Archive for the ‘vSphere’ Category

Find VMs with Mismatched OS using PowerCLI

July 27, 2011 1 comment

Almost every environment has one or more VMs where the running OS doesn’t match what is configured on the VM.


Let me explain:

Every VM has a property which contains the OS version:


This is usually set when you create the VM.  In this example, the VM is set to Windows 7 x64.  But if you install an OS in the VM, VMware is also aware of the Guest OS through VMware Tools.  This is visible on the Summary page of the VM.


Both fields should match, but if you upgrade the OS inside the VM and forget to change the Settings of the VM, you have a mismatch.

Read more…

Categories: PowerCLI, VMware, vSphere

Unable to clone disk *.vmdk when converting a VM with Paravirtual disk with VMware Converter

March 16, 2011 2 comments

Last week i was trying to migrate/convert (V2V) a VM with Paravirtual SCSI Controllers.

As you all know, Hard disks attached to Paravirtual SCSI Controllers is ‘the way to go’ in vSphere:

– Lower CPU utilization

– Better performance

– Virtualization aware

– …

However, when you try to convert a VM with Paravirtual SCSI Controller, VMware Converter 4.3 throws you a nice error and the task fails with Status: FAILED: An error occurred during the conversion:


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Categories: VMware, vSphere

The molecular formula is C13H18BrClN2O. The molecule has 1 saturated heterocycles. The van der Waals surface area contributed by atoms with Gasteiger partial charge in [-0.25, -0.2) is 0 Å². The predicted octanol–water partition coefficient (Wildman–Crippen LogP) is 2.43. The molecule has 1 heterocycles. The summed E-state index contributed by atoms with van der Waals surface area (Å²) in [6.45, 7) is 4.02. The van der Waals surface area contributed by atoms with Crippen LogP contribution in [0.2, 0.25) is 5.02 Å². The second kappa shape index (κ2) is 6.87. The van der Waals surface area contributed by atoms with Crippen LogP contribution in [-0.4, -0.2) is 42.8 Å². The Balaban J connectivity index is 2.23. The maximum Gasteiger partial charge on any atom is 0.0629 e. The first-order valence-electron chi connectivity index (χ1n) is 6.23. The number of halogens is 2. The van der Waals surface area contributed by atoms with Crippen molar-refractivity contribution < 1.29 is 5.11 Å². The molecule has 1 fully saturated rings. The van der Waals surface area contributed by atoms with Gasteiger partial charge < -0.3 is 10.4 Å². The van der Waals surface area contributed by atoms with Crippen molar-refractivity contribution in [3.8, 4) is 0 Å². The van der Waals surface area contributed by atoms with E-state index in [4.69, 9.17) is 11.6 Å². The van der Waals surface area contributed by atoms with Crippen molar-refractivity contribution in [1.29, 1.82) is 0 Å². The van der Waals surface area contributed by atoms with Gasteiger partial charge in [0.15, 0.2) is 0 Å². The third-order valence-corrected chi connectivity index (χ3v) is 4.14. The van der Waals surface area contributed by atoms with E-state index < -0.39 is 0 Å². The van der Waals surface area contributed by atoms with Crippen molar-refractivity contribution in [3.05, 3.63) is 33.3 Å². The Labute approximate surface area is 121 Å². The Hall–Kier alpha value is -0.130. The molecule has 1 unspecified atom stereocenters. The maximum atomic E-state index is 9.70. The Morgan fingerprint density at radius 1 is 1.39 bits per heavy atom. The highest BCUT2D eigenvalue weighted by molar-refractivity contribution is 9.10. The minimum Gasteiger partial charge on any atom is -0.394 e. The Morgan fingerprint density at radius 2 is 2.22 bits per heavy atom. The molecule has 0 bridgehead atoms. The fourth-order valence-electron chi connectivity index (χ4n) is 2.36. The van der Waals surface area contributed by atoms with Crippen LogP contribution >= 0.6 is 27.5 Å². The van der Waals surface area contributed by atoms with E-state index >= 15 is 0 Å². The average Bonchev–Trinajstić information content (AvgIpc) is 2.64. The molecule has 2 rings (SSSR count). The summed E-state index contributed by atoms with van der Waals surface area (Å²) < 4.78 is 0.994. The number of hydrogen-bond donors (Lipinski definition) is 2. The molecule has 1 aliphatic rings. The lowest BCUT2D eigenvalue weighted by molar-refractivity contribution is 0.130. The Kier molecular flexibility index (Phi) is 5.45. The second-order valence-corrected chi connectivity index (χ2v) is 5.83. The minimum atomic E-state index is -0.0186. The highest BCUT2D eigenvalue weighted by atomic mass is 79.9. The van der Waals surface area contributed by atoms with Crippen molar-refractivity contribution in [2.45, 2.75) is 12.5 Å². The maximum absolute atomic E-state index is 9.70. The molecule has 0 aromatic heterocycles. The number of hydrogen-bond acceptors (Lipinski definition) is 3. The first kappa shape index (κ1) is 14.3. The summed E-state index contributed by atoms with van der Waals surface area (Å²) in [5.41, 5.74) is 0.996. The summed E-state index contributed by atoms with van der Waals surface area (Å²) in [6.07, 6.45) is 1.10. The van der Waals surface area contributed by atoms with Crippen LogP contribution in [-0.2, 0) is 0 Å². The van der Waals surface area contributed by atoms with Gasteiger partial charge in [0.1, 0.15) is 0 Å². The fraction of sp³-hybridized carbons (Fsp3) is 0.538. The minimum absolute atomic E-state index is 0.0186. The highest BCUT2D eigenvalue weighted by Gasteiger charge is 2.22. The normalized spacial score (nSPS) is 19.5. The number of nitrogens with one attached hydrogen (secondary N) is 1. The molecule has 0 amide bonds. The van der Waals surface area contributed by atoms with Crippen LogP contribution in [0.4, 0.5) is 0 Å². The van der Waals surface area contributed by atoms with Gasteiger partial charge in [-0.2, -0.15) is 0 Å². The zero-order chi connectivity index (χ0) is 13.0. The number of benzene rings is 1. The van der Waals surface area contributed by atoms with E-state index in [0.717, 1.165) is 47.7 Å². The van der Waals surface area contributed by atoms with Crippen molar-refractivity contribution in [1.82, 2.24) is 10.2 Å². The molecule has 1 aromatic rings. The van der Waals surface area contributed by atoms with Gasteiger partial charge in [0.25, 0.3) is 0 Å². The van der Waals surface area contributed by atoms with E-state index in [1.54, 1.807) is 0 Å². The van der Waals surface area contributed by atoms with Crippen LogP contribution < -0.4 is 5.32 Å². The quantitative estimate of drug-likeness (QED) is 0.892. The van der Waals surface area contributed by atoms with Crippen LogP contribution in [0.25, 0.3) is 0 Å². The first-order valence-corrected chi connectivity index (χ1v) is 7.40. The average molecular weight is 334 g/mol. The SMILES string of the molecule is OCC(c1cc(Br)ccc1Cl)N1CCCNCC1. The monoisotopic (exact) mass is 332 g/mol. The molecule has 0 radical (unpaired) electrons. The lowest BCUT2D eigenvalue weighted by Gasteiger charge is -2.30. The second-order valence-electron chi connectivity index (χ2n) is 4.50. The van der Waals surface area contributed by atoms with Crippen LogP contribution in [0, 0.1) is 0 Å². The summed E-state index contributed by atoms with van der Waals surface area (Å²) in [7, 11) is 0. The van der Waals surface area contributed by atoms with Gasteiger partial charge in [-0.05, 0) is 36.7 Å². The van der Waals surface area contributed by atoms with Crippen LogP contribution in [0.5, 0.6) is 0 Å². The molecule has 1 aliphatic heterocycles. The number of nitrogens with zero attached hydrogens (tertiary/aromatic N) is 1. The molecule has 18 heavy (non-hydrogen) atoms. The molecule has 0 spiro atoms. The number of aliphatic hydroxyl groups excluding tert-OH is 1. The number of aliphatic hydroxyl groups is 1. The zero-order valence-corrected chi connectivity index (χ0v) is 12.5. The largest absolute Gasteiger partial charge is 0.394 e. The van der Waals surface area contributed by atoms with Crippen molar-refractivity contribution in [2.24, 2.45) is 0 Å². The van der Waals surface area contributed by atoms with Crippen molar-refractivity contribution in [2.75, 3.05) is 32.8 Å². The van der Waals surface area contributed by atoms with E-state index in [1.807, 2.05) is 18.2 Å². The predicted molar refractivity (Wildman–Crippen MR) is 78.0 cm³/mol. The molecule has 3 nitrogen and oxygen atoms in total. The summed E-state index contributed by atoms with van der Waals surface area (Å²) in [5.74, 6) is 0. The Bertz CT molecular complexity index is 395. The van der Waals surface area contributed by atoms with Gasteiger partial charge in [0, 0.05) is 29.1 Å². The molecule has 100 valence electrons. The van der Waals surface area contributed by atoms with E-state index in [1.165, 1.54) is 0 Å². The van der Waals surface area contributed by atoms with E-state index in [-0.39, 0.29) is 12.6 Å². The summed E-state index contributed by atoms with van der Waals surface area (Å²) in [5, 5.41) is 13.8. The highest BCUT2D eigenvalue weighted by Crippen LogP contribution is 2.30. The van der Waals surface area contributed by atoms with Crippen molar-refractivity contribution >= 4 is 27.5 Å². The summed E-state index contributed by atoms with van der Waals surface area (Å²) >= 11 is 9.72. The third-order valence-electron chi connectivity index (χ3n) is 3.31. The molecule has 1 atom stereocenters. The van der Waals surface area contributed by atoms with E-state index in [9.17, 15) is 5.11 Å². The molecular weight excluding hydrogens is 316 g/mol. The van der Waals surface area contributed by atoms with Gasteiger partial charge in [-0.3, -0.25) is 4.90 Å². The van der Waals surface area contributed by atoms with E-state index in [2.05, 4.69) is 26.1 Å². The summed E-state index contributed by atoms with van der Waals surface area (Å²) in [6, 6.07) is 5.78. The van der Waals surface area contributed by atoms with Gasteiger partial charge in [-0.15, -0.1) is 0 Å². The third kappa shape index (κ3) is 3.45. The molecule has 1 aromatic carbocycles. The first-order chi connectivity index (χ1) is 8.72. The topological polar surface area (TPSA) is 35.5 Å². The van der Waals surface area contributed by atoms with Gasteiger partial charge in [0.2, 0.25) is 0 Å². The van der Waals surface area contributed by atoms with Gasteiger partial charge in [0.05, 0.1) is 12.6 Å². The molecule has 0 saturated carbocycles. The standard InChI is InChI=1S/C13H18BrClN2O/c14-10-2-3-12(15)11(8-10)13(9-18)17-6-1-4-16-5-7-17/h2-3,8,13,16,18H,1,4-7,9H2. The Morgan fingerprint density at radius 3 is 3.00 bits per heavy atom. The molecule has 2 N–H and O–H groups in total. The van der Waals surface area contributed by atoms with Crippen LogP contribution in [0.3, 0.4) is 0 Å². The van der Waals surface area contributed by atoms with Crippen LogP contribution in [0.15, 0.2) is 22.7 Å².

Enable RSS (Receive Side Scaling) on Windows 2008 (R2) Virtual Machines

March 3, 2011 9 comments

A nice feature of the VMXNet3 vNIC in vSphere is Receive Side Scaling.

For detailed info, check out

I’ll try to summarize it here:

Without RSS, all incoming network traffic is handled by CPU 0.  This could cause a bottleneck on high Network IO machines resulting in an overloaded CPU 0 (where CPU 1, 2, 3, … might be idle).  With RSS enabled, incoming network traffic is handled by all available CPUs.

RSS is available inside a VM on vSphere.  But, you’ll need to have the VMXNet3 adapter in your VM.

Let me show you how to enable this on a Windows 2008 R2 VM.

Read more…

Categories: Network, vSphere

Hot Add Memory on vSphere 4.1. Is it useful?

February 15, 2011 2 comments

Since vSphere 4.1, you can Hot Add memory inside a VM depending on the OS type.

I’m not going into the details on how to add the memory as that is described in numerous posts on the internet.


Let’s assume we have a Windows Server 2008 R2 with 5 GB of memory and a x64 application consuming 10 GB of RAM (we use TestLimit64 from sysinternals in this example, but typically this application could be Exchange, SQL, …).  I know, it sounds awful (as a matter of fact, it is awful 🙂 ).

If we look in Task Manager, we can see the server has severe memory shortage:


Read more…

Categories: VMware, vSphere

Hot Remove a hard disk from a Virtual Machine on vSphere 4.1

February 14, 2011 8 comments

Hot Adding hard disks has been around since the stone ages on VMware platforms.  As from vSphere 4.1, you can also Hot Remove a hard disk (VMDK and RDMs!) from a Virtual Machines.  This means that there is no downtime for the Virtual Machine and no reboot is necessary!

In my opinion this is a huge improvement and quite a benefit.